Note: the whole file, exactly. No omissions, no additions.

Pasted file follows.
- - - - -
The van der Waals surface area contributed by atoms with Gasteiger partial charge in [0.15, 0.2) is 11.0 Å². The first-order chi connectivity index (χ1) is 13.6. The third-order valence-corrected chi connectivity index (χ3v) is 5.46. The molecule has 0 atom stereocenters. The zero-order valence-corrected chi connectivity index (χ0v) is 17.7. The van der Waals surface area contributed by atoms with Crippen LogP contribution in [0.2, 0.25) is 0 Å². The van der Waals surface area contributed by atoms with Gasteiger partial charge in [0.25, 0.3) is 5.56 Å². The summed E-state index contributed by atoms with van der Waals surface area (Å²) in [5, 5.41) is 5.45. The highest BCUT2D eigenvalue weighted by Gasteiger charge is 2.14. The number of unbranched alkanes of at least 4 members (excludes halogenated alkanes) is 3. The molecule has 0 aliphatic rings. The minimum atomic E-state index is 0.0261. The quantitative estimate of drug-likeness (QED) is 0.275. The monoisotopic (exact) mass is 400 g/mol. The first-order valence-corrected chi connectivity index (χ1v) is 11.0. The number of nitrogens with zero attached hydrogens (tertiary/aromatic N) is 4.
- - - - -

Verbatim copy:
The van der Waals surface area contributed by atoms with Gasteiger partial charge in [0.15, 0.2) is 11.0 Å². The first-order chi connectivity index (χ1) is 13.6. The third-order valence-corrected chi connectivity index (χ3v) is 5.46. The molecule has 0 atom stereocenters. The zero-order valence-corrected chi connectivity index (χ0v) is 17.7. The van der Waals surface area contributed by atoms with Crippen LogP contribution in [0.2, 0.25) is 0 Å². The van der Waals surface area contributed by atoms with Gasteiger partial charge in [0.25, 0.3) is 5.56 Å². The summed E-state index contributed by atoms with van der Waals surface area (Å²) in [5, 5.41) is 5.45. The highest BCUT2D eigenvalue weighted by Gasteiger charge is 2.14. The number of unbranched alkanes of at least 4 members (excludes halogenated alkanes) is 3. The molecule has 0 aliphatic rings. The minimum atomic E-state index is 0.0261. The quantitative estimate of drug-likeness (QED) is 0.275. The monoisotopic (exact) mass is 400 g/mol. The first-order valence-corrected chi connectivity index (χ1v) is 11.0. The number of nitrogens with zero attached hydrogens (tertiary/aromatic N) is 4.